Matt Saunders
marketing charity

The Most Powerful Marketing Lesson That Businesses Can Learn From Charities, Hidden in Plain Sight

Discover the one tool in the charity toolbox that most businesses don't even realise is missing

The non-profit sector is often regarded as slow to adapt and lacking in commercial sensibilities. Much has been written about how charities could borrow ideas from the private sector to increase their impact. After all, the private sector is incentivised by profit, so it's no surprise that it has become adept at parting people from their money.

But charities possess something that most businesses do not: a purpose

What is the point of purpose?

Purpose can roughly be explained as a set of values, put into action. It makes it clear to all and sundry what the entity actually stands for.

Purpose does not necessarily mean social purpose, but it does indicate a reason for being. And charities, by their very design, have this in bucketloads.

What having a clear sense of purpose enables organisations to do, is communicate more directly with their target audience. Purpose draws a boundary around who your product or service is for, making it equally clear who it isn't for.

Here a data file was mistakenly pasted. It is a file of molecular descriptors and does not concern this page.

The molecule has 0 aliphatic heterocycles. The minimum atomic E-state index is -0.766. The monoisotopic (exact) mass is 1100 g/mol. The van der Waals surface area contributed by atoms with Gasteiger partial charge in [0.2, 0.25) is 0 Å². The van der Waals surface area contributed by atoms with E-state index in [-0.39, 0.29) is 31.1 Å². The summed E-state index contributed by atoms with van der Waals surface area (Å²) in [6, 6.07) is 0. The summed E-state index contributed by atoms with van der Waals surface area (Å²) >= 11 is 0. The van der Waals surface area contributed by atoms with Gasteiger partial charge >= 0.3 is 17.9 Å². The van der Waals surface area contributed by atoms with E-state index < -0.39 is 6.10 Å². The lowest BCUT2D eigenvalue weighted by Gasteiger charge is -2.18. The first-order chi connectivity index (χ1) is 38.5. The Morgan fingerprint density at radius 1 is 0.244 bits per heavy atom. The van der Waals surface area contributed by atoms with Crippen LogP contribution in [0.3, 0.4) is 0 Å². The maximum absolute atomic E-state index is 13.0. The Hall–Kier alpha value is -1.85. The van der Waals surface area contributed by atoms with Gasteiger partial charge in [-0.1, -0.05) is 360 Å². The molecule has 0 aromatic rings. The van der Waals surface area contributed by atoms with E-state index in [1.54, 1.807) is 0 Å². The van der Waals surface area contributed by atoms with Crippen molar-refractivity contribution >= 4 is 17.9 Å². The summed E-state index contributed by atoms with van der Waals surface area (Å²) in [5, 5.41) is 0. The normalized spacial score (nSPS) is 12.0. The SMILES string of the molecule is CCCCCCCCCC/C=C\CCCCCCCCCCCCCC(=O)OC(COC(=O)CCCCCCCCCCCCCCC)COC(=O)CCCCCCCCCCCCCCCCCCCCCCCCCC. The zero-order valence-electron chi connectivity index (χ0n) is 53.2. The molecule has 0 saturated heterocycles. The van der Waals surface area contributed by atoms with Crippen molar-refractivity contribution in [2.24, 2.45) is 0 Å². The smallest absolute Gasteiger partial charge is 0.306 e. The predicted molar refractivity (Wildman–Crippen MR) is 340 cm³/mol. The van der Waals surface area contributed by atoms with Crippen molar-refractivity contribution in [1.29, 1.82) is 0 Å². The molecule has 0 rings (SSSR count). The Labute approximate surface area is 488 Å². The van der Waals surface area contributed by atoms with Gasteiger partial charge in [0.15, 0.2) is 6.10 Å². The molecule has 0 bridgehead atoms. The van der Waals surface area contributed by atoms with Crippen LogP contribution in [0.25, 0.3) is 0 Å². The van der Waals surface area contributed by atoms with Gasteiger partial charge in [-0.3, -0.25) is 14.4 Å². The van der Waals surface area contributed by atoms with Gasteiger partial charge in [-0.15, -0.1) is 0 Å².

Charities, by their very design, have purpose in bucketloads

If a local homeless charity recruits for an outreach worker, their reason for hiring is dripping with purpose. Everybody knows exactly what that role is setting out to achieve. It requires very little definition. By contrast, I see a lot of companies simply advertising for "a web developer" or "a copywriter" with very little else to go on besides the job title. With such a vacuum of purpose, it's no wonder that so many businesses struggle to find the "right" people. Companies, and candidates, could both work much harder to figure out what they're about and then find others who share similar values. It would save everybody a lot of time.

Purpose-driven marketing

Marketing is not a thing that you do, it is a way of being. It encompasses and impacts hiring, as I have just outlined, but purpose is at its most potent when used to find new customers.

As in the example above, most charities have this sussed. They serve a clear purpose and reach out directly to those who wish to support them. They get donations because their message resonates with people who feel the same way.

And this is the crucial factor that so many businesses completely miss. They don't work out their purpose (or at least, they don't articulate it and live it), and as such they never find a core community. Without an underlying system of beliefs, marketing is just tactics. And tactics can cost a lot of money, drive little return and deliver some big stress-related headaches.

Without an underlying system of beliefs, marketing is just tactics

If your business needs some help figuring out what it stands for, I can help coach you and your team to find their shared values so that you can begin to connect with your purpose and reach your perfect clients. Check out my workshops to get started.